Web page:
For most people, working from home was expected to be a short-term solution to avoid the spread of COVID-19.
A year and a half later, this short-term solution that meant adjusting to a new work schedule, new work habits and an all-around new lifestyle has become the new normal.
But as employees are slowly being called back to the workplace, many are experiencing emotions ranging from stress and anxiety to relief and anticipation, according to clinical psychologist Leslie Swanson, Ph.D., who sees patients at the University of Michigan Health Sleep Disorders Centers.
However you view this return to normal, one thing is clear: Getting back to old routines will take some work – and a healthy sleep routine is one of the most critical steps of all, said Cathy Goldstein, M.D., M.S., a neurologist also at the Sleep Disorders Centers.
“During the last 18 months, people have been living according to their circadian timing, some going to bed later and sleeping longer, with less variability in their sleep patterns,” said Goldstein.
“Some individuals say they’ve been sleeping much better and are more productive because of the flexibility in their schedules. For example, night owls who found it difficult to work a 9-to-5 job have embraced the flexibility brought on by the pandemic. They’ve been able to sleep according to their body’s circadian timing.”
But all this will change as many of us transition back to the traditional workday. And one of the best things we can do is re-commit to good sleep hygiene, Swanson said.
6 expert tips for getting back to a healthy sleep schedule
- Make your sleep and wake times consistent
“People sleep best with a consistent bedtime and wakeup time,” Goldstein said. “It’s important not to deviate from your sleep schedule.” Most important is getting up at the same time each day, even on weekends. “A consistent wakeup time helps strengthen your circadian alignment.”
“Sleeping in on weekends can lead to social jet lag on Mondays, which can often last all the way through Wednesday,” Swanson added.
- Slowly shift your bedtime
Many people are concerned about falling asleep early enough to accommodate their new wake time, Goldstein said. To combat this, she advises going to bed earlier — in 20- or 30-minute increments — starting a week or two before going back to the workplace.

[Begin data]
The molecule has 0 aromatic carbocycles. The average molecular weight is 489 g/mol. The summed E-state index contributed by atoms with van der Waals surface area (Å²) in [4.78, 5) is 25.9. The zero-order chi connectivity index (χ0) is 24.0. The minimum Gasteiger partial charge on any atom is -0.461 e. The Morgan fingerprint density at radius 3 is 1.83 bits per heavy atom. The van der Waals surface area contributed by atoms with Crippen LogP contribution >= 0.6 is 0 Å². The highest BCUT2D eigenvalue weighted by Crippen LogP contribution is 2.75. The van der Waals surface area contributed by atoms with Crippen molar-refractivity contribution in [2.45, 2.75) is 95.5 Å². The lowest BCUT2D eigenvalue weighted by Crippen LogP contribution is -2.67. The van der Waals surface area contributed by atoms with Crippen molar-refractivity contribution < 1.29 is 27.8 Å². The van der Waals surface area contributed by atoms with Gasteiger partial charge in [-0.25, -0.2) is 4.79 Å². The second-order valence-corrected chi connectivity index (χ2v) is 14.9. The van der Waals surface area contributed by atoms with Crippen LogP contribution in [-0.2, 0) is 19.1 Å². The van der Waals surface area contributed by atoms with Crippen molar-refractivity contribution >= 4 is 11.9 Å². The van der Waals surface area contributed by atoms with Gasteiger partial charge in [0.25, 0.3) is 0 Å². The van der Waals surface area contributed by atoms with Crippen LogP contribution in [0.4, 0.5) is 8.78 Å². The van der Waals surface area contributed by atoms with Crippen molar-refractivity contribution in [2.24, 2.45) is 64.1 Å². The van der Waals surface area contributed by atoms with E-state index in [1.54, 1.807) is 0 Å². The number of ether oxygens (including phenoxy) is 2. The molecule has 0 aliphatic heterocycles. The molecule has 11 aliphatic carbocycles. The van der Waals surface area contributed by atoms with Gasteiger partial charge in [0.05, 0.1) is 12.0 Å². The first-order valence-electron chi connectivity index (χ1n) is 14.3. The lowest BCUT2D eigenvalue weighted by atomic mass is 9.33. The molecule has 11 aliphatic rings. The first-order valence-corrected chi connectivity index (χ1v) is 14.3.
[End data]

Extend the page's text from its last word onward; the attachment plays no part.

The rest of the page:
“By slowly shifting your sleep schedule, you can eliminate much of the anxiety you might be feeling about getting up early. It’s hard to shift sleep patterns abruptly.”
- Learn to relax
If you’re anxious about returning to the workplace, practice relaxation exercises in the evening to help you sleep, Swanson said.
“Take time for a buffer zone 30 to 60 minutes before bed to engage in a quiet activity. It’s difficult to go from 60 to 0 miles per hour at night and expect to get a good night’s sleep.”
- Dim the lights
Dimming the lights before bed helps with the production of melatonin, a hormone in the body that plays a role in healthy sleep. Goldstein recommends avoiding blue light beginning four hours prior to bedtime. This includes light from smartphones, tablets, computer monitors and gaming systems.
Watching TV before bed is ok, but in moderation. While streaming services like Netflix gained popularity during the pandemic, Goldstein recommends watching TV for a set period of time to squash binge watching behavior: “Set boundaries and when your TV time is up, get up and get ready for bed.”
- Let morning light in
Bright morning light helps set the clock for the day by shutting down your body’s production of melatonin. “We can be awake, but our circadian clock isn’t set for the day until we experience bright light,” said Swanson.
“Natural light is the best, but if that’s not possible, indoor lighting will provide positive effects,” added Goldstein.
- Make sleep a priority
Above all, as you transition back to in-person work, make sleep a priority.
“Often, sleep gets put on the back burner due to other obligations, but it’s critical to get quality sleep,” said Swanson, noting that poor sleep habits can cause irritability, poor concentration and problems communicating with fellow workers.
Goldstein recommends setting a bedtime alarm, similar to a morning alarm to help you prioritize sleep.
“Set the alarm an hour before bed to help you remember it's time to wind down. Put other things on the back burner, but never your sleep.”